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                         When Good Things Happen To Bad People

 In both movies, the characters involved aren’t really inclined to be moral.  They act on their whims and desires, and delude themselves into believing that the consequences will be manageable.  As each film develops, the main characters experience setbacks in their grand plan of selfishness, and, through their interaction with the people around them, actually end up choosing a more ethical path.  We hope that there is an inner transformation that accompanies the change of behavior, but in each case, we wonder, at the end, if the characters are really that different, or if things just didn’t work out according to plan.  Can good things happen to bad people?  Or is there no such thing as bad people, just ordinary people caught up in adverse circumstances, albeit of their own making?  And would a person who had decided to do wrong, but was somehow prevented from going through with it, utilize that experience of being thwarted as an opportunity to truly repent?

 “Married Life,” though set in the 40’s when divorce was still considered scandalous, is not very optimistic about marriage.  Harry (Chris Cooper) invites his long-time friend, Richard (Pierce Brosnan), to lunch, in order to tell him that he intends to divorce his wife, Pat (Patricia Clarkson), because he has fallen in love with a younger woman, Kay (Rachel McAdams).  Apparently Harry is so in love with being in love that he fails to notice that Richard, who is single, and Kay, a widow, once introduced, quickly begin to develop an interest in one another.  He thinks he’s being noble in prolonging his departure from the marriage, convinced that his good wife would be devastated, but it turns out that she might actually be relieved.  She just doesn’t know how to tell him.  And when he contemplates a more radical solution, he deludes himself into thinking it would be for her own good.  So this turns out to be a kind of Sartre-esque stage play where everyone is miserable, and nobody can possibly reach for happiness without making someone else more unhappy.  However, in the interest of pervasive civility, everyone is unfailingly nice to each other in public, and impeccably dressed at all times, even at home.  It’s as if they’re striving mightily for a dignity which they do not feel, and longing for a moral compass which they do not possess.  Like the period costumes, the characters inside them are elegant but empty.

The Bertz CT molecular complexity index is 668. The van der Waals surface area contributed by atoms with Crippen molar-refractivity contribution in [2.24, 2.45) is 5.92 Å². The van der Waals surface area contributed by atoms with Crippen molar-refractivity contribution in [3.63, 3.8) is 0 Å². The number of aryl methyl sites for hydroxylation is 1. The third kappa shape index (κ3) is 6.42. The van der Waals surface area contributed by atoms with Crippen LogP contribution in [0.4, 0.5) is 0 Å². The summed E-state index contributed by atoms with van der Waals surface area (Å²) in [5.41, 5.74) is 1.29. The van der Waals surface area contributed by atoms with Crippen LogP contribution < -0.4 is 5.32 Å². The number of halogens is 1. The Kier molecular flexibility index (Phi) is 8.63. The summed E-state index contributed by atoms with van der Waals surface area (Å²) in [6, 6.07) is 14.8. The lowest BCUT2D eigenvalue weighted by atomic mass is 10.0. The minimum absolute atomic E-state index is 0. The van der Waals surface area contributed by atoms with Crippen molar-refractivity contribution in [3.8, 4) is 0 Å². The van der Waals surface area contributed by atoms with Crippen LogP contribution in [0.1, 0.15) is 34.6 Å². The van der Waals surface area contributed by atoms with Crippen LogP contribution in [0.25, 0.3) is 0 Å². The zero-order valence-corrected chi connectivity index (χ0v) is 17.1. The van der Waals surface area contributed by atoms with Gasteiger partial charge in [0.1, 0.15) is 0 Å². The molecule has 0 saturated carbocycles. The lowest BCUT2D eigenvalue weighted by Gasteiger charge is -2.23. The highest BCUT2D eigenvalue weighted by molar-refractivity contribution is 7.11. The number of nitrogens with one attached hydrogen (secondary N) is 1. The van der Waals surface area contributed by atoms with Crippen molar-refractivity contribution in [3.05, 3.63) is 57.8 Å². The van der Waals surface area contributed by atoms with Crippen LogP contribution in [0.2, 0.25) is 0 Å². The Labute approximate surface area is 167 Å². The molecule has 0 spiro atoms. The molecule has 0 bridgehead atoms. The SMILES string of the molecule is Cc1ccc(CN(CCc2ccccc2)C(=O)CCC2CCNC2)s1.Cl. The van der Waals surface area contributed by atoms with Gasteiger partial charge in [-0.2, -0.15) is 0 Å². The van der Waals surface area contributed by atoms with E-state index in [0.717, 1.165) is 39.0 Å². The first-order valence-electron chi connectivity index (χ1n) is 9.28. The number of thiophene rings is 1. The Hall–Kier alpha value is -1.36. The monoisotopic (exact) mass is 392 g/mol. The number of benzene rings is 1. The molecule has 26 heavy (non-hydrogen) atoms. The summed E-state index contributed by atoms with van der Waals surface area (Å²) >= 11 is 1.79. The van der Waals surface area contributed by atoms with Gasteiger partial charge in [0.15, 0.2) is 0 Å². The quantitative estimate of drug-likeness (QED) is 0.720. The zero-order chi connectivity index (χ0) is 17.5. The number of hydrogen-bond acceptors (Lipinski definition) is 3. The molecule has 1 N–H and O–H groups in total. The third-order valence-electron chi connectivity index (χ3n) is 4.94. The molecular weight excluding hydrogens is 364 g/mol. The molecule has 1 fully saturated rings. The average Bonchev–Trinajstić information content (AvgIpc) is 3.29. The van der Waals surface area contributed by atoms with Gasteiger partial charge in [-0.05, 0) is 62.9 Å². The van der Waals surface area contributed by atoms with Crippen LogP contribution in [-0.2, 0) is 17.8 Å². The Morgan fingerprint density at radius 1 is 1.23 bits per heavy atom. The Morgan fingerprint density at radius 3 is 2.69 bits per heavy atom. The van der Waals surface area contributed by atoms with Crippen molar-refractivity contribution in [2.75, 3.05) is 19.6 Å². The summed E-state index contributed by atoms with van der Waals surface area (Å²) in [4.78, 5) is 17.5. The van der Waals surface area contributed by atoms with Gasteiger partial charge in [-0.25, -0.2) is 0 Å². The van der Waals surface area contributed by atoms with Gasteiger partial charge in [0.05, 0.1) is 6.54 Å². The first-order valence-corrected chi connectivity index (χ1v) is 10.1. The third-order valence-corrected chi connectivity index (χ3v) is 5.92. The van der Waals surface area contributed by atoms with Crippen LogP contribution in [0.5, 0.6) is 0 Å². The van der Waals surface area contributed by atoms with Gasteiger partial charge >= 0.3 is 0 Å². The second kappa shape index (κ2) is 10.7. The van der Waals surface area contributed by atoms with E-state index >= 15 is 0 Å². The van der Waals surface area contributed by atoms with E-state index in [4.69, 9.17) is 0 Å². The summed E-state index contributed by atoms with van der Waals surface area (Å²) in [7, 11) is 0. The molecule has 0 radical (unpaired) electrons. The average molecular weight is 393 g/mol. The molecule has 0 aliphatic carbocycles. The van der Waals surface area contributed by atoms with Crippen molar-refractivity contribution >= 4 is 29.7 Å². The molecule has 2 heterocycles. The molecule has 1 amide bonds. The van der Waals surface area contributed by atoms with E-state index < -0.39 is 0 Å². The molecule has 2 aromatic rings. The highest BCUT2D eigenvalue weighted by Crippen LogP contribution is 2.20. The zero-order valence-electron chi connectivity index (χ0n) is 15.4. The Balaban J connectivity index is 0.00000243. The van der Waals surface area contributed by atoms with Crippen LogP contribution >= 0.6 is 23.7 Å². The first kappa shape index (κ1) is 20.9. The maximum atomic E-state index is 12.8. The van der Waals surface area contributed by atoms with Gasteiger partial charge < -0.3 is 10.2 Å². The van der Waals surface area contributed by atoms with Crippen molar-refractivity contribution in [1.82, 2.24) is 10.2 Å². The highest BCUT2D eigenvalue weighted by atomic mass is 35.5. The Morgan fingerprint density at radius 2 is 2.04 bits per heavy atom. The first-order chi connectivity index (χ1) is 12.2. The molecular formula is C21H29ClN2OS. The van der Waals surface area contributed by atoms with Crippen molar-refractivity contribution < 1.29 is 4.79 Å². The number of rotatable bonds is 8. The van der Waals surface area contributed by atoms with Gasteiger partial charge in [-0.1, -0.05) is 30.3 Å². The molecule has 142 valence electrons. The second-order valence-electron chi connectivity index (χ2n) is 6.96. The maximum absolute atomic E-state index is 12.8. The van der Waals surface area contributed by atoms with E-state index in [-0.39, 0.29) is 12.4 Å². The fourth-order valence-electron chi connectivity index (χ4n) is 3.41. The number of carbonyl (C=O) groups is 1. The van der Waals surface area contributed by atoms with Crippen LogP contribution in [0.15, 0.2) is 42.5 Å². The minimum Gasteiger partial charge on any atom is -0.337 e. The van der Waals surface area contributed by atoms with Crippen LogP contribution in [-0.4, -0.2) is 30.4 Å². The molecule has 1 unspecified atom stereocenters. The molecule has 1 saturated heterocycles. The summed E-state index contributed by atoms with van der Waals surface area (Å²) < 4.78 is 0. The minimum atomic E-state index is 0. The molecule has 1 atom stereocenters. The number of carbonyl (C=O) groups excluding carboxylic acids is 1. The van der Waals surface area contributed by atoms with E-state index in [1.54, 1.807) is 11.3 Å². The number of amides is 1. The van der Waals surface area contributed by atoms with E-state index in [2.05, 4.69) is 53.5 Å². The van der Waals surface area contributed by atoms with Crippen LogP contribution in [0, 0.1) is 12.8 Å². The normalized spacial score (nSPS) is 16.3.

“First Sunday”:  Durell (Ice Cube) has made a series of mistakes and bad decisions.  He’s divorced, jobless, behind on his support payments, and in mortal fear that his ex-wife will move out of State with his son, who is “all he has left.”  His buddy LeeJohn (Tracy Morgan) is also desperate for money, and in peril from mirthless loan sharks, so they impulsively decide to rob a local church.  They arrive on the evening when the choir is practicing and the finance committee is meeting, and loudly corral everybody into the sanctuary as hostages, waving guns, confiscating cell phones, and demanding cash.  But of course their ill-planned scheme immediately goes awry.  The choir director, Rickey (Katt Williams) at first tries to ignore them, then makes fun of them.  The would-be robbers stumble on an internal conflict between the Deacon and the Pastor’s daughter, with the Pastor squarely in the middle.  The church is unbearably hot because the air conditioner is broken.  And then something amazing happens:  the church members begin to transform the robbers, who really aren’t bad people, they’re just in a bad situation.  Oddly enough, it all gets settled in court, including what happened to the church’s missing money.  This is a quirky comedy/drama with significant religious themes, including forgiveness, redemption, reconciliation, and repentance.  And best of all, some (but not all) church members are actually portrayed in a positive light, as warm-hearted people who can have a good influence, even on reluctant converts.  Imagine that.

 Questions for Discussion:

1)      Have you ever decided to do something that you knew was wrong, but then were prevented from actually committing the act?  Did that cause you to truly repent?

2)      How much sin is committed by deciding to do something wrong, but then not going through with it?  Is there such a thing as sinning in the heart? (see Matthew 5:21-32)


Dr. Ronald P. Salfen, Pastor, Grace Presbyterian Church, Greenville , Texas